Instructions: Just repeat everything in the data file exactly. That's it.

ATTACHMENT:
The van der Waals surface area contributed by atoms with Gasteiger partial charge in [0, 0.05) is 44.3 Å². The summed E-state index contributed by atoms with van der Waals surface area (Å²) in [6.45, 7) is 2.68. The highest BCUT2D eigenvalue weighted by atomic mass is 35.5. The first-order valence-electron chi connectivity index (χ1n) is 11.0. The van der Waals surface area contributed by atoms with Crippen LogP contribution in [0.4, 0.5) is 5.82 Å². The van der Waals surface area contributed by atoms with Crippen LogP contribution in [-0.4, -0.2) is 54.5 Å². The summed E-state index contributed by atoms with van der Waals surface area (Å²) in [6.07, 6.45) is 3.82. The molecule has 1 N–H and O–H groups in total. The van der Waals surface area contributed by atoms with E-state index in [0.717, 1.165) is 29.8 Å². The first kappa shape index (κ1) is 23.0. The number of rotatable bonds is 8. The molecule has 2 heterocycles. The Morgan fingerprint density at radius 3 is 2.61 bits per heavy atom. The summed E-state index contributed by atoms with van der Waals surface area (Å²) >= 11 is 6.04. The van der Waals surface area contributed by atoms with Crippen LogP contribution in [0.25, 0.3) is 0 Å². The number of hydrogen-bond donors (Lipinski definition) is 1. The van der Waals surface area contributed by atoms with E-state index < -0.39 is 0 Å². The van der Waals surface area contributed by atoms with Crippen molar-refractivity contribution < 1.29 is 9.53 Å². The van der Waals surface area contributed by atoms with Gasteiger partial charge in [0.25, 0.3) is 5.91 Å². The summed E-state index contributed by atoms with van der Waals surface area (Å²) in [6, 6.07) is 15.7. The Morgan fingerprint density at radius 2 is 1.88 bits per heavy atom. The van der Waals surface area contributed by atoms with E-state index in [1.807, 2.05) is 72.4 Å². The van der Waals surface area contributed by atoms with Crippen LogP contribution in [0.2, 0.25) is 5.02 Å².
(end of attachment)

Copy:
The van der Waals surface area contributed by atoms with Gasteiger partial charge in [0, 0.05) is 44.3 Å². The summed E-state index contributed by atoms with van der Waals surface area (Å²) in [6.45, 7) is 2.68. The highest BCUT2D eigenvalue weighted by atomic mass is 35.5. The first-order valence-electron chi connectivity index (χ1n) is 11.0. The van der Waals surface area contributed by atoms with Crippen LogP contribution in [0.4, 0.5) is 5.82 Å². The van der Waals surface area contributed by atoms with Crippen LogP contribution in [-0.4, -0.2) is 54.5 Å². The summed E-state index contributed by atoms with van der Waals surface area (Å²) in [6.07, 6.45) is 3.82. The molecule has 1 N–H and O–H groups in total. The van der Waals surface area contributed by atoms with E-state index in [0.717, 1.165) is 29.8 Å². The first kappa shape index (κ1) is 23.0. The number of rotatable bonds is 8. The molecule has 2 heterocycles. The Morgan fingerprint density at radius 3 is 2.61 bits per heavy atom. The summed E-state index contributed by atoms with van der Waals surface area (Å²) >= 11 is 6.04. The van der Waals surface area contributed by atoms with Crippen LogP contribution in [0.25, 0.3) is 0 Å². The number of hydrogen-bond donors (Lipinski definition) is 1. The van der Waals surface area contributed by atoms with E-state index < -0.39 is 0 Å². The van der Waals surface area contributed by atoms with Crippen molar-refractivity contribution < 1.29 is 9.53 Å². The van der Waals surface area contributed by atoms with Gasteiger partial charge in [0.25, 0.3) is 5.91 Å². The summed E-state index contributed by atoms with van der Waals surface area (Å²) in [6, 6.07) is 15.7. The Morgan fingerprint density at radius 2 is 1.88 bits per heavy atom. The van der Waals surface area contributed by atoms with E-state index in [1.807, 2.05) is 72.4 Å². The van der Waals surface area contributed by atoms with Crippen LogP contribution in [0.2, 0.25) is 5.02 Å².